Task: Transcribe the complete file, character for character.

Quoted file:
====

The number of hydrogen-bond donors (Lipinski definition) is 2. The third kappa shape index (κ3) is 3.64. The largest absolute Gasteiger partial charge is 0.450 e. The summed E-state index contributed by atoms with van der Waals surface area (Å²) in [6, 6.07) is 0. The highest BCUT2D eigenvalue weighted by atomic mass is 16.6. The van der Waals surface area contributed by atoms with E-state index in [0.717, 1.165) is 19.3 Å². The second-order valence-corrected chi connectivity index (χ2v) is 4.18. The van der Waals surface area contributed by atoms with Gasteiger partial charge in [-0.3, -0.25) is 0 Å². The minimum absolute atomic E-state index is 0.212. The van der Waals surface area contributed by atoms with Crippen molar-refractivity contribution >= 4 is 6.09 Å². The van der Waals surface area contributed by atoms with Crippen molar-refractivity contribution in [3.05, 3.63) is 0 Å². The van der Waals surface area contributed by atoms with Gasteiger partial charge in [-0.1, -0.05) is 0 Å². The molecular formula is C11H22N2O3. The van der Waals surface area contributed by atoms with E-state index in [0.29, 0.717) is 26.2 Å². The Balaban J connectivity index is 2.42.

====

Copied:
The number of hydrogen-bond donors (Lipinski definition) is 2. The third kappa shape index (κ3) is 3.64. The largest absolute Gasteiger partial charge is 0.450 e. The summed E-state index contributed by atoms with van der Waals surface area (Å²) in [6, 6.07) is 0. The highest BCUT2D eigenvalue weighted by atomic mass is 16.6. The van der Waals surface area contributed by atoms with E-state index in [0.717, 1.165) is 19.3 Å². The second-order valence-corrected chi connectivity index (χ2v) is 4.18. The van der Waals surface area contributed by atoms with Gasteiger partial charge in [-0.3, -0.25) is 0 Å². The minimum absolute atomic E-state index is 0.212. The van der Waals surface area contributed by atoms with Crippen molar-refractivity contribution >= 4 is 6.09 Å². The van der Waals surface area contributed by atoms with Crippen molar-refractivity contribution in [3.05, 3.63) is 0 Å². The van der Waals surface area contributed by atoms with Gasteiger partial charge in [-0.1, -0.05) is 0 Å². The molecular formula is C11H22N2O3. The van der Waals surface area contributed by atoms with E-state index in [0.29, 0.717) is 26.2 Å². The Balaban J connectivity index is 2.42.